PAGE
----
But other upgrades will take years to complete. By that point, depending on where oil and gas producers move next, the infrastructure could need even more work. Transmission projects “don’t get planned overnight,” said Jeff Billo, manager of transmission planning at ERCOT, who called congestion “one of the top things we’re looking at.”
ERCOT took so long to fully grasp the region’s needs because transmission companies struggled to predict where drillers would settle and how much electricity they would draw from the grid.
When a company plans to build a large facility — a factory or a refinery, for instance — grid officials tend to have an easier time making sure there’s enough power once it goes online. The long permitting process gives them an early heads up.
The situation is different for oil and gas drillers. Regulators grant permits much more quickly, and the industry’s energy needs are cumulative, spread among operators that frequently move around.
In South Texas, where transmission companies are spending some $300 million on transmission upgrades, a rush to the Eagle Ford Shale has bumped up congestion. But that case has been milder than in West Texas. In part, that is because much of the Eagle Ford’s growth happened where there was little grid infrastructure at all, prompting operators to bring their own (more expensive) power sources, such as battery-operated generators or dirtier ones fueled by diesel.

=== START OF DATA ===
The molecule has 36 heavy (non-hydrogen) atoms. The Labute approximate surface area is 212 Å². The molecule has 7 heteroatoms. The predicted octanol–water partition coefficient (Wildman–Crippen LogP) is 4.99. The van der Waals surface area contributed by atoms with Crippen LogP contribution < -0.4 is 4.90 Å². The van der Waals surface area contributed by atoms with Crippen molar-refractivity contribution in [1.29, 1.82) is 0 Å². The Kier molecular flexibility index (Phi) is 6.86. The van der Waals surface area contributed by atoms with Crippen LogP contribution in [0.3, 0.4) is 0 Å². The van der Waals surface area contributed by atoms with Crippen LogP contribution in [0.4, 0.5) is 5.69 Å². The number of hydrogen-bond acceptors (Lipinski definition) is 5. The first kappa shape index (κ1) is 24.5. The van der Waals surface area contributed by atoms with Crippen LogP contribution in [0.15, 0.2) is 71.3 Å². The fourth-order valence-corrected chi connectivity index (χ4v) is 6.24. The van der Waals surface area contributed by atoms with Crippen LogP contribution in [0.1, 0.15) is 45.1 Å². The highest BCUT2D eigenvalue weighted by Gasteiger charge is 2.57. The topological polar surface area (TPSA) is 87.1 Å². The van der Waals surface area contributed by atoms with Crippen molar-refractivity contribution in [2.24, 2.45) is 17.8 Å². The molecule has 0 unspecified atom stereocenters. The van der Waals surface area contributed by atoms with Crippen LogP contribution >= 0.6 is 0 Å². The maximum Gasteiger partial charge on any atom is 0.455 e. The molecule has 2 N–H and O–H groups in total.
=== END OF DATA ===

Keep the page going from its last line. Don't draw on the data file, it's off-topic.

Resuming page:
New wells in much of West Texas, however, often crop up near power lines – some of them aging. One by one, drillers plugged into those lines, ramping up demand and, at times, overwhelming the lines’ capacity.
Compounding these troubles are energy producers who are worried about tipping off the competition, and are therefore reluctant to share their business plans.
But that mind-set is changing — at least in the Permian Basin. Energy producers are beginning to share future drilling plans — generally aggregated and made anonymous — with grid officials because they need reliable sources of power, and because electricity is a big component of their operating costs.
Industry experts say companies have in some cases had to wait months after drilling a fresh well to pull from it because they lack power. After all, lost time on the oilfields is lost money.
Congestion is “a big issue of concern for us,” said Ben Shepperd, president of the Permian Basin Petroleum Association. “Clearly, we all wish we would have done this years ago.”
Disclosure: The Permian Basin Petroleum Association is a corporate sponsor of The Texas Tribune. A complete list of Texas Tribune donors and sponsors can be viewed here.